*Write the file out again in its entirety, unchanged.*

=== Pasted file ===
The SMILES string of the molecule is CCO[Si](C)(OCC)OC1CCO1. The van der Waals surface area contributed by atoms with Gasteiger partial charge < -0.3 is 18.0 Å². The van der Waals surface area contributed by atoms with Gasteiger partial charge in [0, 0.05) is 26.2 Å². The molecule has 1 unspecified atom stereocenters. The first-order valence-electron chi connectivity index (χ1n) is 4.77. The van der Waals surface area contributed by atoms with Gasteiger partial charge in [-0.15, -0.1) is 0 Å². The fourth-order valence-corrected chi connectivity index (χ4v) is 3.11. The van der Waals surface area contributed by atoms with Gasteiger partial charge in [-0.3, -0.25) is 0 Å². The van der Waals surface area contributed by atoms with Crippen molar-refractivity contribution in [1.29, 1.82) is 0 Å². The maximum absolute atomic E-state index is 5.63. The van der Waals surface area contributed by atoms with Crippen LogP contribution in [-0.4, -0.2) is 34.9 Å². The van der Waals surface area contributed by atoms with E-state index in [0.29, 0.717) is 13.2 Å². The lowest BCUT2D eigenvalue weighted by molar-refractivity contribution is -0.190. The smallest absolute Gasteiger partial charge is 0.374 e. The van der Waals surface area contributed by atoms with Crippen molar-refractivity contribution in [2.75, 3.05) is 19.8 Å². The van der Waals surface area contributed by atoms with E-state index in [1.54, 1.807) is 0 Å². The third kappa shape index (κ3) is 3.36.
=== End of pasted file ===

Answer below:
The SMILES string of the molecule is CCO[Si](C)(OCC)OC1CCO1. The van der Waals surface area contributed by atoms with Gasteiger partial charge < -0.3 is 18.0 Å². The van der Waals surface area contributed by atoms with Gasteiger partial charge in [0, 0.05) is 26.2 Å². The molecule has 1 unspecified atom stereocenters. The first-order valence-electron chi connectivity index (χ1n) is 4.77. The van der Waals surface area contributed by atoms with Gasteiger partial charge in [-0.15, -0.1) is 0 Å². The fourth-order valence-corrected chi connectivity index (χ4v) is 3.11. The van der Waals surface area contributed by atoms with Gasteiger partial charge in [-0.3, -0.25) is 0 Å². The van der Waals surface area contributed by atoms with Crippen molar-refractivity contribution in [1.29, 1.82) is 0 Å². The maximum absolute atomic E-state index is 5.63. The van der Waals surface area contributed by atoms with Crippen LogP contribution in [-0.4, -0.2) is 34.9 Å². The van der Waals surface area contributed by atoms with E-state index in [0.29, 0.717) is 13.2 Å². The lowest BCUT2D eigenvalue weighted by molar-refractivity contribution is -0.190. The smallest absolute Gasteiger partial charge is 0.374 e. The van der Waals surface area contributed by atoms with Crippen molar-refractivity contribution in [2.75, 3.05) is 19.8 Å². The van der Waals surface area contributed by atoms with E-state index in [1.54, 1.807) is 0 Å². The third kappa shape index (κ3) is 3.36.